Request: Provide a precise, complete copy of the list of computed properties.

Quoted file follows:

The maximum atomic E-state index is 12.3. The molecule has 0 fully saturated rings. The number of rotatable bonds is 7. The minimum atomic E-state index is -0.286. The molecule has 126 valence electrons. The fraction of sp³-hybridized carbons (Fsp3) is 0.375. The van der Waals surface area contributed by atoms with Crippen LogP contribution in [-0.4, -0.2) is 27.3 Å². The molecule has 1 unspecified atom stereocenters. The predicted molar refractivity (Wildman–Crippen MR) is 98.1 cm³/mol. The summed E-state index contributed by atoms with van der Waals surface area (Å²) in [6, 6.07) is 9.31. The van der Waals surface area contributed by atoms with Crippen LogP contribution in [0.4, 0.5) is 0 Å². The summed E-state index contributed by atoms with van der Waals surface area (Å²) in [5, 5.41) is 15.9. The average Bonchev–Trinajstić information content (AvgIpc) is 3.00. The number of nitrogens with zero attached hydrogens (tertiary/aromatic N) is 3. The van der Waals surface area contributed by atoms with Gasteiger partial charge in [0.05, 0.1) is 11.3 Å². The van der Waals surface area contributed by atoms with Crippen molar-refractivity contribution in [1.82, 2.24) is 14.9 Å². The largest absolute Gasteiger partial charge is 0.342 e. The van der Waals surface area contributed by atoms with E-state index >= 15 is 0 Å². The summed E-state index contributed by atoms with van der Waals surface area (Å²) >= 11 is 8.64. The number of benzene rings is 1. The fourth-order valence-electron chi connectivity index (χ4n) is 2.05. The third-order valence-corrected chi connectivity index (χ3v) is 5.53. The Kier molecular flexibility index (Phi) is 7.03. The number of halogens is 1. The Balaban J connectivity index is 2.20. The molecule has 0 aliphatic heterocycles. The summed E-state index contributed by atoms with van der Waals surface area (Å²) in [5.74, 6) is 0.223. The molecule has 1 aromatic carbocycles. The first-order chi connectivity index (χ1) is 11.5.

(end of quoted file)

The maximum atomic E-state index is 12.3. The molecule has 0 fully saturated rings. The number of rotatable bonds is 7. The minimum atomic E-state index is -0.286. The molecule has 126 valence electrons. The fraction of sp³-hybridized carbons (Fsp3) is 0.375. The van der Waals surface area contributed by atoms with Crippen LogP contribution in [-0.4, -0.2) is 27.3 Å². The molecule has 1 unspecified atom stereocenters. The predicted molar refractivity (Wildman–Crippen MR) is 98.1 cm³/mol. The summed E-state index contributed by atoms with van der Waals surface area (Å²) in [6, 6.07) is 9.31. The van der Waals surface area contributed by atoms with Crippen LogP contribution in [0.4, 0.5) is 0 Å². The summed E-state index contributed by atoms with van der Waals surface area (Å²) in [5, 5.41) is 15.9. The average Bonchev–Trinajstić information content (AvgIpc) is 3.00. The number of nitrogens with zero attached hydrogens (tertiary/aromatic N) is 3. The van der Waals surface area contributed by atoms with Gasteiger partial charge in [0.05, 0.1) is 11.3 Å². The van der Waals surface area contributed by atoms with Crippen molar-refractivity contribution in [1.82, 2.24) is 14.9 Å². The largest absolute Gasteiger partial charge is 0.342 e. The van der Waals surface area contributed by atoms with E-state index >= 15 is 0 Å². The summed E-state index contributed by atoms with van der Waals surface area (Å²) >= 11 is 8.64. The number of benzene rings is 1. The fourth-order valence-electron chi connectivity index (χ4n) is 2.05. The third-order valence-corrected chi connectivity index (χ3v) is 5.53. The Kier molecular flexibility index (Phi) is 7.03. The number of halogens is 1. The Balaban J connectivity index is 2.20. The molecule has 0 aliphatic heterocycles. The summed E-state index contributed by atoms with van der Waals surface area (Å²) in [5.74, 6) is 0.223. The molecule has 1 aromatic carbocycles. The first-order chi connectivity index (χ1) is 11.5.